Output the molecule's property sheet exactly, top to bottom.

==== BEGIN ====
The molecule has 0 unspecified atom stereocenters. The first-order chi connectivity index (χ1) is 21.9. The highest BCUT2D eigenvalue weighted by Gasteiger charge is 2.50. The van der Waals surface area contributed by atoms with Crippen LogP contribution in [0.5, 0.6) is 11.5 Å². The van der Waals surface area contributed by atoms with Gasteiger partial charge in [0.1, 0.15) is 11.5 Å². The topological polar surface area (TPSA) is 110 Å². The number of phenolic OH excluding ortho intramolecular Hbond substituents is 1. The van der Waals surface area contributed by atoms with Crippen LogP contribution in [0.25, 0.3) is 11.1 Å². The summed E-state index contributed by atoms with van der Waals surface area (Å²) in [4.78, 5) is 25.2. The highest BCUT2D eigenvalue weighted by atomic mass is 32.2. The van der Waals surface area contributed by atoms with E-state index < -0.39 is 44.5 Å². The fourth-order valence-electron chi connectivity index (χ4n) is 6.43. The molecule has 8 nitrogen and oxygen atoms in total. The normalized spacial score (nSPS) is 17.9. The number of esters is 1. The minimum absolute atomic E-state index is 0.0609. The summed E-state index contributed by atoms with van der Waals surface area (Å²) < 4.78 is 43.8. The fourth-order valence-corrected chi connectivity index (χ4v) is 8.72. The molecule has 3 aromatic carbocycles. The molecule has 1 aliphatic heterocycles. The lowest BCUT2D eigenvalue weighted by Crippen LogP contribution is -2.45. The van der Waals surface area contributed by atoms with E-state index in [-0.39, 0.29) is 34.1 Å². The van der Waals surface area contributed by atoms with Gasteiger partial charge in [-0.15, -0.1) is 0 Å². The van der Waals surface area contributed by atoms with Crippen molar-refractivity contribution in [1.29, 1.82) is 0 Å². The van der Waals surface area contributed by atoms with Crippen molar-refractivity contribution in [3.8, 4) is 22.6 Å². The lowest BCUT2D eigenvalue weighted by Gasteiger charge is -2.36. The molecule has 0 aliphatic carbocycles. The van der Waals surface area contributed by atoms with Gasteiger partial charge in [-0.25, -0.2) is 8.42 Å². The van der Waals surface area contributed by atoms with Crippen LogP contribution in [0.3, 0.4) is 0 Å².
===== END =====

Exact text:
The molecule has 0 unspecified atom stereocenters. The first-order chi connectivity index (χ1) is 21.9. The highest BCUT2D eigenvalue weighted by Gasteiger charge is 2.50. The van der Waals surface area contributed by atoms with Crippen LogP contribution in [0.5, 0.6) is 11.5 Å². The van der Waals surface area contributed by atoms with Gasteiger partial charge in [0.1, 0.15) is 11.5 Å². The topological polar surface area (TPSA) is 110 Å². The number of phenolic OH excluding ortho intramolecular Hbond substituents is 1. The van der Waals surface area contributed by atoms with Crippen LogP contribution in [0.25, 0.3) is 11.1 Å². The summed E-state index contributed by atoms with van der Waals surface area (Å²) in [4.78, 5) is 25.2. The highest BCUT2D eigenvalue weighted by atomic mass is 32.2. The van der Waals surface area contributed by atoms with E-state index < -0.39 is 44.5 Å². The fourth-order valence-electron chi connectivity index (χ4n) is 6.43. The molecule has 8 nitrogen and oxygen atoms in total. The normalized spacial score (nSPS) is 17.9. The number of esters is 1. The minimum absolute atomic E-state index is 0.0609. The summed E-state index contributed by atoms with van der Waals surface area (Å²) < 4.78 is 43.8. The fourth-order valence-corrected chi connectivity index (χ4v) is 8.72. The molecule has 3 aromatic carbocycles. The molecule has 1 aliphatic heterocycles. The lowest BCUT2D eigenvalue weighted by Crippen LogP contribution is -2.45. The van der Waals surface area contributed by atoms with E-state index in [-0.39, 0.29) is 34.1 Å². The van der Waals surface area contributed by atoms with Gasteiger partial charge in [-0.15, -0.1) is 0 Å². The van der Waals surface area contributed by atoms with Crippen molar-refractivity contribution in [1.29, 1.82) is 0 Å². The van der Waals surface area contributed by atoms with Crippen molar-refractivity contribution in [3.8, 4) is 22.6 Å². The lowest BCUT2D eigenvalue weighted by Gasteiger charge is -2.36. The molecule has 0 aliphatic carbocycles. The van der Waals surface area contributed by atoms with Gasteiger partial charge in [-0.25, -0.2) is 8.42 Å². The van der Waals surface area contributed by atoms with Crippen LogP contribution in [0.3, 0.4) is 0 Å².